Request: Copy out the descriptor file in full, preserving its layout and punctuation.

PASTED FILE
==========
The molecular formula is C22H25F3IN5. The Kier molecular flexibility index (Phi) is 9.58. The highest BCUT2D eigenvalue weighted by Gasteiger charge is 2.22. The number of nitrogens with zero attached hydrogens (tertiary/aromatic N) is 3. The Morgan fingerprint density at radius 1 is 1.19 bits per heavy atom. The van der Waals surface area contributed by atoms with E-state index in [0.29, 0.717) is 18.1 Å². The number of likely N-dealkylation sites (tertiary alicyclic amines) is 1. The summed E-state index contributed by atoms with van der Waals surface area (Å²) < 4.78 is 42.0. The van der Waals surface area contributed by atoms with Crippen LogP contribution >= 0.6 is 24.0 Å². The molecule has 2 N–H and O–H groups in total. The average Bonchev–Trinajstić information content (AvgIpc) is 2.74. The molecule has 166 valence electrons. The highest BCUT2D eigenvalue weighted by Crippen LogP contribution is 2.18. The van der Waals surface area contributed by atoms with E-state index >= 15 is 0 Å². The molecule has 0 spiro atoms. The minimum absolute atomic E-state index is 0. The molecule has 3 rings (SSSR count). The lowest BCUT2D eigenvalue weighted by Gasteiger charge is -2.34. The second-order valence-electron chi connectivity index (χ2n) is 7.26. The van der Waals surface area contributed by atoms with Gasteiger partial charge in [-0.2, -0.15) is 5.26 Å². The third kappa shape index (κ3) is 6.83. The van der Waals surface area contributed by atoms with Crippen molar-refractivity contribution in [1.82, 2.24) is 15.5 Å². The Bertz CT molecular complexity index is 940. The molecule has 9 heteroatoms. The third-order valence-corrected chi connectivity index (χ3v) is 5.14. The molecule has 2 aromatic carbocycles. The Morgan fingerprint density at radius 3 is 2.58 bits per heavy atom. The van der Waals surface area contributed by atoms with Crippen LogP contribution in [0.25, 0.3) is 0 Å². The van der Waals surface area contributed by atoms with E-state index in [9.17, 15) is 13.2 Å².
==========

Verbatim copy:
The molecular formula is C22H25F3IN5. The Kier molecular flexibility index (Phi) is 9.58. The highest BCUT2D eigenvalue weighted by Gasteiger charge is 2.22. The number of nitrogens with zero attached hydrogens (tertiary/aromatic N) is 3. The Morgan fingerprint density at radius 1 is 1.19 bits per heavy atom. The van der Waals surface area contributed by atoms with E-state index in [0.29, 0.717) is 18.1 Å². The number of likely N-dealkylation sites (tertiary alicyclic amines) is 1. The summed E-state index contributed by atoms with van der Waals surface area (Å²) < 4.78 is 42.0. The van der Waals surface area contributed by atoms with Crippen LogP contribution >= 0.6 is 24.0 Å². The molecule has 2 N–H and O–H groups in total. The average Bonchev–Trinajstić information content (AvgIpc) is 2.74. The molecule has 166 valence electrons. The highest BCUT2D eigenvalue weighted by Crippen LogP contribution is 2.18. The van der Waals surface area contributed by atoms with E-state index >= 15 is 0 Å². The molecule has 0 spiro atoms. The minimum absolute atomic E-state index is 0. The molecule has 3 rings (SSSR count). The lowest BCUT2D eigenvalue weighted by Gasteiger charge is -2.34. The second-order valence-electron chi connectivity index (χ2n) is 7.26. The van der Waals surface area contributed by atoms with Gasteiger partial charge in [-0.2, -0.15) is 5.26 Å². The third kappa shape index (κ3) is 6.83. The van der Waals surface area contributed by atoms with Crippen molar-refractivity contribution in [1.82, 2.24) is 15.5 Å². The Bertz CT molecular complexity index is 940. The molecule has 9 heteroatoms. The third-order valence-corrected chi connectivity index (χ3v) is 5.14. The molecule has 2 aromatic carbocycles. The Morgan fingerprint density at radius 3 is 2.58 bits per heavy atom. The van der Waals surface area contributed by atoms with Crippen LogP contribution in [0.25, 0.3) is 0 Å². The van der Waals surface area contributed by atoms with E-state index in [9.17, 15) is 13.2 Å².